Nicholas Next comes the fill light to his left to give me just a little more detail….Here is that image

NIcholas3Now here’s an added rim light behind the subject camera left in the image below.

Nicholas5

And Finally another rim light added subject right with a boost in the fill light to add more detail to the shadow areas.

HDR vs Multiple Speedlites  When I used to shoot Real Estate photography, all I cared about was speed.  I wanted to get in and get out because that’s what most of my real estate agents wanted.  However, that’s not what their clients wanted, I’m sure.  The sellers want the best representation of their house looking it’s cleanest.  Sure it helps if you can make the photos really pop and attract attention to them vs some other boring shots.

If you can make a home look absolutely pristine, comfortable, and clean, this equates to a fresh blank slate when it comes to thinking about moving in and starting another chapter of your life, or your clients life.  Grungy, Dirty looking walls with ultra colorful furniture might stand out but it’s not gonna help sell the house!

Now, when I go to a real estate shoot I really try and think my shots through.  I try and figure out where I want the light.  Where should I bounce it and where don’t I want it to go(windows, mirrors, etc.)  I use four speedlites for my real estate shoots with large umbrellas to help create a large source of light.  This helps the light wrap around objects in the room to help diminish harsh shadows.  Just take a look at the fan in the top photograph compared to the bottom.  The words “natural light” sure sound nice when they fall off the tongue but the truth is that it’s generally coming from one direction or two at best.  This means that light will not be reaching the corners of rooms or where the ceiling meets the walls etc.  This ends up looking dirty and unpleasant.

Take a look at the walls in the bottom photograph.  Nice, clean, white, the way they actually look when I’m standing in the room.  The way your clients want their homes to look as well.  Take a look at the fan in the bottom photograph and more importantly, behind the fan.  No harsh shadows of the fan.  Nice evenly lit ceiling. Beautiful Kitchen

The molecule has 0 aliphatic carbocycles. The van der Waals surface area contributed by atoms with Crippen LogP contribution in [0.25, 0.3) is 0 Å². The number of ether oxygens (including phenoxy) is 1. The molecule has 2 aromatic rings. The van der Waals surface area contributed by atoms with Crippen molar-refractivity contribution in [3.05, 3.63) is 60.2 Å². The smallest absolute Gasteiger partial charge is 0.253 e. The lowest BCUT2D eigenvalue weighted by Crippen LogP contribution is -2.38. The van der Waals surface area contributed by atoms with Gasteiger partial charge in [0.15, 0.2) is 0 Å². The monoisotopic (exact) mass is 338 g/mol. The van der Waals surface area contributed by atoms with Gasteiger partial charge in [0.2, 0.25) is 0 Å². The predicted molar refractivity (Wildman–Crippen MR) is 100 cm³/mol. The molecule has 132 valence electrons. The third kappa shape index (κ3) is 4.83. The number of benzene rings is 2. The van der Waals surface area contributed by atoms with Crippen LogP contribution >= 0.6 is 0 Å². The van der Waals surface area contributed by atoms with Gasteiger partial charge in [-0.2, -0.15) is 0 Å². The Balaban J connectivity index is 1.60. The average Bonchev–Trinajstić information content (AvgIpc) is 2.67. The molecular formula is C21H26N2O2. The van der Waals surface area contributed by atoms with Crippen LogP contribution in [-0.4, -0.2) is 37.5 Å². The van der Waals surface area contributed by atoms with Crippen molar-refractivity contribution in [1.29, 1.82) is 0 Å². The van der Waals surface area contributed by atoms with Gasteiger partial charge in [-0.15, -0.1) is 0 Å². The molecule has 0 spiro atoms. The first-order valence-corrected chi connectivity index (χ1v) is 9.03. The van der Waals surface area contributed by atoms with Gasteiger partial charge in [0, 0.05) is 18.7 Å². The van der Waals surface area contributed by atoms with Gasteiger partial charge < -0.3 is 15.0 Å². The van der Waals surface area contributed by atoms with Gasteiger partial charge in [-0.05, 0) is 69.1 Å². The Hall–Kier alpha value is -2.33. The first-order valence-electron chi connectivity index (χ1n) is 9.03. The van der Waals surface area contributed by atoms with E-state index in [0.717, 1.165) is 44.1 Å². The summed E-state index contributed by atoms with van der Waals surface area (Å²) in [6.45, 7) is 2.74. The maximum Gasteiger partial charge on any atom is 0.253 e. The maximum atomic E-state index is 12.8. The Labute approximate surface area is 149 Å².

Lastly, color casting.  HDR is full of it!  I had to work 15 minutes just on the color cast of the HDR photograph on the top.  There were greens and blue all over the walls.  Even after the correction, they just don’t look clean.  The bottom shot had to be balanced with a gray card and then I was done.  This is a one step process.  It takes far longer to shoot a house this way but the benefits are plain to see.  Furthermore, Once the shoot is over my turn around is extremely quick as I don’t have nearly as much work to do when I need to edit these photos for my client.  Score one for the speedlites!

 

I’m one to do a ton a research before investing in equipment.  I want to make sure my cash goes as far as it possibly can when purchasing new equipment.  To that end, I attempt to squeeze every ounce DeVaan45of performance from the equipment I currently own.  This holds true for computer parts I’ve bought, musical recording equipment, and of course photography.

There’s one piece of equipment in particular that I feel is starting to limit my ability to accurately control my light.   From the tittle of this post I’m sure you’ve already guessed that it’s my umbrellas.  They are, without a doubt, one of the easiest modifiers to, both, setup and use.  Pop it open just like any normal umbrella you might use in the rain (I’m from Seattle, and last I checked true Seattleites don’t use these things).  Push the shaft through my light stand adapter and away we go, easy peasy!